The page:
Posted on April 25, 2023
PLAINVIEW, NY — Amid an unsettling time for Jews as acts of anti-Semitism are surging, the United Jewish Appeal paired dozens of Long Island teens with Holocaust survivors.
Due to the lack of remaining eyes from this vital part of world history, each survivor was grouped with a dozen or so students for the Witness Project.
One of the teens, Henry Kettner, is a 10th grader at Plainview-Old Bethpage-J.F.K. High School.
“I thought it would be a really good idea to try and pass on their stories to make sure that they’re never forgotten,” Kettner told Patch.
Kettner, 16, is the only student from his school participating in this program. He would meet his survivor Sabine Breier, who lives in Westbury, every two weeks at the Sid Jacobsen JCC in East Hills.
Even though Sabine was an infant when the Holocaust broke out for her family in Berlin, she brought plenty of perspective to the students.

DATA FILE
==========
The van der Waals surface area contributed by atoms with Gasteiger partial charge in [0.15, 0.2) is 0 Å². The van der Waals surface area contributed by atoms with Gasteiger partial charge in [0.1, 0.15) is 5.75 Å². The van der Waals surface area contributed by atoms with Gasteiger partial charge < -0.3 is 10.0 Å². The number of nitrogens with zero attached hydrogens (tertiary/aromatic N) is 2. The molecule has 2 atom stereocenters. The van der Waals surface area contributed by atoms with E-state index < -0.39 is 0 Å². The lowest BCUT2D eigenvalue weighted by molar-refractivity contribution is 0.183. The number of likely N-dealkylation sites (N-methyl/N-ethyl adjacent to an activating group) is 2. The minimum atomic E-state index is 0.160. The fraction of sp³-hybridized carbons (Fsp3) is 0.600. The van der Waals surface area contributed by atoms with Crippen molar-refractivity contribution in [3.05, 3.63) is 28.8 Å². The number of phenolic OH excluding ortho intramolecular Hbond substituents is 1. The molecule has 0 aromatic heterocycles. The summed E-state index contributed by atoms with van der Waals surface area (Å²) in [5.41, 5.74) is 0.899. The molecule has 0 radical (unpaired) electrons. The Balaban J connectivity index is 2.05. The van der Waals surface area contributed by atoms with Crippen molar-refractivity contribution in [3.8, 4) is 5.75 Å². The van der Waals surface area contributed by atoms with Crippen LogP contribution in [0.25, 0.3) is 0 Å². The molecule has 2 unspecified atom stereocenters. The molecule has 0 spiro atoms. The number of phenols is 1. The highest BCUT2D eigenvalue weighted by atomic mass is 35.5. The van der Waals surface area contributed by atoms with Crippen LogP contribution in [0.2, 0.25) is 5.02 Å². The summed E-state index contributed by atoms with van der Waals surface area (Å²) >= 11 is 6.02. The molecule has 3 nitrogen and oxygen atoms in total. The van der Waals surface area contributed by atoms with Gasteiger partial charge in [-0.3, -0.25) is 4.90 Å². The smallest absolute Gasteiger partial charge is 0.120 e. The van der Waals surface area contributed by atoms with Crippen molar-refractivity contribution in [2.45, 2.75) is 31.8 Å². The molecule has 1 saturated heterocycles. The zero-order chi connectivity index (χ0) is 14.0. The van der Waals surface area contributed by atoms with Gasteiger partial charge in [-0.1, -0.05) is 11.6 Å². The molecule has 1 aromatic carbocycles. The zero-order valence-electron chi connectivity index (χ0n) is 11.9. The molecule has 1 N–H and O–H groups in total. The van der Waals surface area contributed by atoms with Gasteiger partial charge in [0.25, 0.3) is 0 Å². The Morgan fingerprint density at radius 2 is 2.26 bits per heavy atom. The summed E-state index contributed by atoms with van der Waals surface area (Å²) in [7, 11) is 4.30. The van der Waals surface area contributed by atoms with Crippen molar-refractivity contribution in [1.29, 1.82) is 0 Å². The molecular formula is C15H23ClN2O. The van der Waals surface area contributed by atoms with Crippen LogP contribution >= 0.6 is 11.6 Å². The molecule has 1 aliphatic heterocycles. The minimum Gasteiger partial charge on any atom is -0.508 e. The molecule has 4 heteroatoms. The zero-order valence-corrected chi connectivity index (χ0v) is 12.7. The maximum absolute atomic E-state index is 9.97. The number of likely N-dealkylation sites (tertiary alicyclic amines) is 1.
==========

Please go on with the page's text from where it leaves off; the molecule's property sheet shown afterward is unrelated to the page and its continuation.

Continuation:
“Each time she told us more and more about her story,” he said. “She had her older sister with her. [Sabine] got a lot of the stories from her.”
Sabine and her sister were saved by the Kindertransport, a rescue mission in Europe transporting children away from the Nazis.
They were brought to the U.K., living with foster families in England until Sabine was eight. Relatives arranged for her migration to the U.S. a year later with a Jewish family.
While Kettner, who is Jewish, has knowledge of the Holocaust, he was not familiar with the Kindertransport.
The time with Sabine will last a lifetime for Kettner, but for the project, it was culminating with conversations by many of the students Monday night at the Tilles Center.
“I feel it’s a good thing connecting to my roots. I think it’s a really good opportunity, even if you’re not Jewish,” Kettner said of the experience. “Their stories–they’re so insightful. I really enjoyed it.”
As Jews live with anti-Semitism as a reality in society, Kettner learned firsthand how it can spread with such serious consequences.
“It definitely shows what hatred can lead to and what the drawbacks and implications are of hatred,” he said.